Sobrique (543255) | about 6 years ago | (#24963281)

Wait, you mean blame it all on the guy who left (be it through death or a cushy new job) isn't standard practice everywhere?

Re:Malice and stupidity. (-1, Troll)

Anonymous Coward | about 6 years ago | (#24962903)

Ohhh, I get it, you're completely right! Their idiocy completely excuses this man from behaving like a twat. It's all so simple, thanks for clearing that up.

Re:Malice and stupidity. (4, Funny)

bratwiz (635601) | about 6 years ago | (#24962913)

Why can't he be a bad guy AND be surrounded by morons-- you know, the old "bad guy surrounded by morons" routine...???

Re:Malice and stupidity. (5, Funny)

erroneus (253617) | about 6 years ago | (#24963091)

You mean like the VP of the United States? That has been done before.

Re:The story keeps changing. (4, Insightful)

DogDude (805747) | about 6 years ago | (#24962489)

1. Your boss is your boss. Unless there's the chance that somebody could be physically hurt, your employer's passwords are NOT yours, no matter how stupid you think your boss is.

2. Assuming that they have wireless on their network, there's no way to find wireless devices, since they can be put inside of locked buildings. Unless your name is "Superman", there's no real way to find exactly where wireless devices are, as far as I know.

Re:The story keeps changing. (4, Insightful)

goose-incarnated (1145029) | about 6 years ago | (#24962559)

... Unless your name is "Superman", there's no real way to find exactly where wireless devices are, as far as I know.

And exactly how would superman find it? Xray vision? How would he then know he found it?

Re:The story keeps changing. (2, Funny)

bratwiz (635601) | about 6 years ago | (#24962875)

... Unless your name is "Superman", there's no real way to find exactly where wireless devices are, as far as I know.

And exactly how would superman find it? Xray vision? How would he then know he found it?

Um, that's actually an easy one-- he'd zap it with his heat ray vision and then if it stopped, he found it... if not, well-- Ooops!

Re:The story keeps changing. (5, Insightful)

Crudely_Indecent (739699) | about 6 years ago | (#24963113)

If Superman had any IT skills, he'd perform a traceroute to determine the devices gateway. Once the gateway was determined, block the mac address from accessing the network. If the admin of that device is worth his salt, he'll change the mac address and continue. They could then specifically enable allowed devices and forbid all others.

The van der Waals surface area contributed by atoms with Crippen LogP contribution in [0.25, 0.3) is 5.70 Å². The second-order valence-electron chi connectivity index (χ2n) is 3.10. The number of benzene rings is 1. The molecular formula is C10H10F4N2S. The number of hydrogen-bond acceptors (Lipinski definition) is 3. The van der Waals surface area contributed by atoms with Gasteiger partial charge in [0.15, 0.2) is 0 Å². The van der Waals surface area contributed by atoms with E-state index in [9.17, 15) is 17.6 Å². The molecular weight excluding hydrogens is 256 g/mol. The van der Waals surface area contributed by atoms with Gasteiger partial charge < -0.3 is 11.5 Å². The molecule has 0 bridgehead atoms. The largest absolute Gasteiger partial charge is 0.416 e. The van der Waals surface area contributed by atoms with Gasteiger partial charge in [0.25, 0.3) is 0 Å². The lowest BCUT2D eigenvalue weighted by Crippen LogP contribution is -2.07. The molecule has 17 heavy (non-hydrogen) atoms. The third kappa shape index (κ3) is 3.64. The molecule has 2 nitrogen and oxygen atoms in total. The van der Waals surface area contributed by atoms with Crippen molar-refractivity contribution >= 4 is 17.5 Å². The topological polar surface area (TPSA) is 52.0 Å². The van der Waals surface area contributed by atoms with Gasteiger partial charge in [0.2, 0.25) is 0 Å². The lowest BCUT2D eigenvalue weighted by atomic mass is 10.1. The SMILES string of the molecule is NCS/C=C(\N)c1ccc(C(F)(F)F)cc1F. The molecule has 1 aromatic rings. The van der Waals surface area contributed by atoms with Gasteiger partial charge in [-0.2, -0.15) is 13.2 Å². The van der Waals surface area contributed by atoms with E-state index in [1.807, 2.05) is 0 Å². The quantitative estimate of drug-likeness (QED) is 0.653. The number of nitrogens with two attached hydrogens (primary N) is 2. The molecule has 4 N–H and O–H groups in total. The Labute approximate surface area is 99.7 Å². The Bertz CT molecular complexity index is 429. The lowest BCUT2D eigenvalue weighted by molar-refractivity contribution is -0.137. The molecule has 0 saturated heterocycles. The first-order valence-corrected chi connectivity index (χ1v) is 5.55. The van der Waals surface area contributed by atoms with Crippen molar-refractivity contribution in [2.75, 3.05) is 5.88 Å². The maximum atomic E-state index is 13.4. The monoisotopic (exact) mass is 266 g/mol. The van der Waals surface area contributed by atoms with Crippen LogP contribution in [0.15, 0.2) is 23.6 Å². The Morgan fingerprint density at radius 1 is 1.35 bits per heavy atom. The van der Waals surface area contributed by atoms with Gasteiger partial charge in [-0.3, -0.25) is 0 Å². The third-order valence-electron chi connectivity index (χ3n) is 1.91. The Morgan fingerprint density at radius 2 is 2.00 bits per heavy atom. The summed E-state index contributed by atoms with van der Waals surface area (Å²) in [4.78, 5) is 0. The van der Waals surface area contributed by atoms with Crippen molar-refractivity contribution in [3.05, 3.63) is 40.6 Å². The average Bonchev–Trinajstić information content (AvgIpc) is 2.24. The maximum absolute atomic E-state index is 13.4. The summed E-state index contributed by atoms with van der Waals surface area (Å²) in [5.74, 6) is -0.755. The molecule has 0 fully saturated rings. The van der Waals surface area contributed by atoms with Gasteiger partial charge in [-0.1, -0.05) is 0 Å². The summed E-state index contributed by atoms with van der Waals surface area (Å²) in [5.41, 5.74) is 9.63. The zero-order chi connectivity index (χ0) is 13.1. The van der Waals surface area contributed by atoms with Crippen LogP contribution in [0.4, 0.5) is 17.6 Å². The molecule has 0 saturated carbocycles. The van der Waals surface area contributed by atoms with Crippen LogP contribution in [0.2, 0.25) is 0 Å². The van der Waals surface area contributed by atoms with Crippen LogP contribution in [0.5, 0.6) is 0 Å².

Forget finding it, make the network inaccessible.

City of SF Admins, if this proves to be your resolution, you owe me $150 for 1 hour of my time. Sorry, I do not bill in lower increments.

Re:The story keeps changing. (3, Funny)

IntlHarvester (11985) | about 6 years ago | (#24963215)

City of SF Admins, if this proves to be your resolution, you owe me $150 for 1 hour of my time. Sorry, I do not bill in lower increments.

I know nobody RTFAs, but the city is spending $1 million on consultants to rebuild the network, so sorry a guy like is just too cheap for this project.

Re:The story keeps changing. (3, Insightful)

the_B0fh (208483) | about 6 years ago | (#24962657)

2) It's a freaking terminal server. How many wireless terminal servers have you seen?

Re:The story keeps changing. (1)

kent_eh (543303) | about 6 years ago | (#24962673)

there's no real way to find exactly where wireless devices are, as far as I know.

http://en.wikipedia.org/wiki/Radio_direction_finding [wikipedia.org] http://en.wikipedia.org/wiki/Transmitter_hunting [wikipedia.org]

As long as you know what radio device the rogue is communicating with (Shouldn't be too hard to identify what WAP it's using should it?) finding the mystery box should be fairly straight forward.

Re:The story keeps changing. (4, Funny)

Lumpy (12016) | about 6 years ago | (#24962699)

I CAN find a wireless device It's called Radio direction finding, with the right gear you can do it, and I have located 802.11g devices with it. It's not hard.

so you may start calling me SUPERMAN.

Re:The story keeps changing. (0)

Anonymous Coward | about 6 years ago | (#24963277)

Clark, is that you?

FoxHunt (5, Informative)

ka9dgx (72702) | about 6 years ago | (#24962717)

1> Yes.. people could be hurt because the network in question is used to save lives, so it's OK not to hand the keys to an idiot.

2> It's easy to find wireless devices... I've personally been doing it since the 1980's.. it's called a fox hunt [wikipedia.org] here in the Chicago area. We used to get 1 minute of transmission every 5... with WiFi you can just ping the dang thing... how easy is that?

--Mike--

Re:The story keeps changing. (2, Insightful)

chill (34294) | about 6 years ago | (#24962735)

The other end of that wireless device plugs into a wire, which has a MAC and then runs to a switch port.

You're an 1D10T (5, Informative)

Archangel Michael (180766) | about 6 years ago | (#24962757)

1) They were firing the guy, so he was no longer in the employ of the city, so his boss, was no longer his boss.